The Boba Bandwagon

It might be a fad, but it's a tasty one

Once unheard of, boba tea, or bubble tea, features chewy tapioca, or “boba” balls that patrons slurp down with a wide straw, along with a milky iced tea.

“It started in Taiwan in the 1980s,” says D.I.Y. Tea & Beyond owner Richard Zheng. “Now it’s all over the world.”

Zheng says his shop’s boba tea is a standout because of its brewing process, using a tea espresso machine, and the way they prepare the addictive little boba balls themselves:

“We call it ‘brown sugar taste,’” Zheng says, describing how the Boba balls at D.I.Y. are dredged in sweetness for a particularly rich, nutty taste.

Zheng came to the U.S. from mainland China to go to college in New York City at age 19. “I worked on Wall Street for a while, then I quit my job to open a tea shop in L.A.,” he says. Fierce competition in California drove Zheng to a quieter community, without so much boba per square inch.

Zheng’s cozy space at 13th and Patterson near the UO campus offers tea, coffee and snacks. “Our house milk tea is our biggest seller,” he says.

Made with roasted green tea and a blend of milk tea powders, the iced drink is creamy without being cloying.

“Lots of people, they put grass jelly in their drink,” Zheng adds.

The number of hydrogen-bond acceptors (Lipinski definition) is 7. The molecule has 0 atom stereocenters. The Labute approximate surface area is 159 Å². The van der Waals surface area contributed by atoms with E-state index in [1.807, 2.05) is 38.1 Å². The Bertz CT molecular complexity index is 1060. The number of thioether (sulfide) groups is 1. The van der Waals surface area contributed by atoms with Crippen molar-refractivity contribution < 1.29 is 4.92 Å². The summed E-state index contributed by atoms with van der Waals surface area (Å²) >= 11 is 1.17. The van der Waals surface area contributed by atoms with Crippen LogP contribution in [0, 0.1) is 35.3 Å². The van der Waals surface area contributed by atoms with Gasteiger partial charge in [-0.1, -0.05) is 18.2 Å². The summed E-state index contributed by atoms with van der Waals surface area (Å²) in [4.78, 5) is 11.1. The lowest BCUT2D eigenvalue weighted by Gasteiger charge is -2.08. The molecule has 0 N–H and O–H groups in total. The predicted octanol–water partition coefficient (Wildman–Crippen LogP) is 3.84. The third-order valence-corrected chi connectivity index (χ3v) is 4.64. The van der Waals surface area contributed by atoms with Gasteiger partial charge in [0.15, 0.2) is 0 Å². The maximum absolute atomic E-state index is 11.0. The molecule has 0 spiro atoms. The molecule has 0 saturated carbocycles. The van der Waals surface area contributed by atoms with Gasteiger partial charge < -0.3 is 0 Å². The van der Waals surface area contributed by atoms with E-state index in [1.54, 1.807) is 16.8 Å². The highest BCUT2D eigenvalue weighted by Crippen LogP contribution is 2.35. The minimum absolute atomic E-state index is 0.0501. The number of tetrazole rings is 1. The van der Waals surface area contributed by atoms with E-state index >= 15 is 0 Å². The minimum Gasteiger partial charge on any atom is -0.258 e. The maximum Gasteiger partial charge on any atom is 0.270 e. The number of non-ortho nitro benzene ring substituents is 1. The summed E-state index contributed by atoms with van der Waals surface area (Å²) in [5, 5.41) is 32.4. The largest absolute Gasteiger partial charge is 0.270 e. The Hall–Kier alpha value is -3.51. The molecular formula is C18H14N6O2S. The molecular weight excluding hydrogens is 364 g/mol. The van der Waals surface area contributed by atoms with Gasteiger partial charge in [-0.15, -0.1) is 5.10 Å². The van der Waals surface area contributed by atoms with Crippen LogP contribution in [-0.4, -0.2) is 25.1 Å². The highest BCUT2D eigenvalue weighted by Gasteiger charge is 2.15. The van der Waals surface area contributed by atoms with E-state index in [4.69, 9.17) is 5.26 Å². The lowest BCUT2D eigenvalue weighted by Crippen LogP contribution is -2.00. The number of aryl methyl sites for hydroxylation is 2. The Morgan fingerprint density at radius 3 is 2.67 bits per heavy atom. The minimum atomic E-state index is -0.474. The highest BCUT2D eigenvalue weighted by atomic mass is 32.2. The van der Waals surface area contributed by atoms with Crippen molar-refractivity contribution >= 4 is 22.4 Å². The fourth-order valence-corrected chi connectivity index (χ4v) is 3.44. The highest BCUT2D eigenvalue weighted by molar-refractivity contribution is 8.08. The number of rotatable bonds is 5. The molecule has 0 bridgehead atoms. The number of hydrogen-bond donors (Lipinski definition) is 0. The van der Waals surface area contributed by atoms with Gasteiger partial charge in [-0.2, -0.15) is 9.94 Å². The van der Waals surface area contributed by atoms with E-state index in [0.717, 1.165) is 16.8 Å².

For the inexperienced, grass jelly is a Jell-O-like treat, dark green-brown in color, which makes a surprisingly tasty addition to any cold or hot beverage. “Some people put it in a drink or as a topping. Or they’ll have it as dessert, with a little honey,” Zheng says.

For snacks, D.I.Y. offers homemade popcorn chicken, flavored with salt and pepper and special spices. “It’s hand-marinated and prepped fresh,” Zheng says.

Other offerings include sweet-butter toast, made from locally sourced milk bread and topped with chocolate, cream and sweet butter.

“I went to every Asian grocery store in town and no one had this bread. So finally I asked a local Japanese restaurant [Kamitori Masa] to bake it for me.”

Zheng is thinking big and hopes to franchise his concept as it gains traction. But in the meantime, he’s hoping folks might try something new.

“This tea is very popular right now,” Zheng says. “A lot of Chinese students, they know this kind of stuff, and more Americans are coming here every day, too.”

D.I.Y. Tea & Beyond is open 11 am to 11 pm Monday through Friday, and 1 to 11 pm on Saturdays, at 1290 Patterson Street. See the restaurant’s Facebook page for more info.

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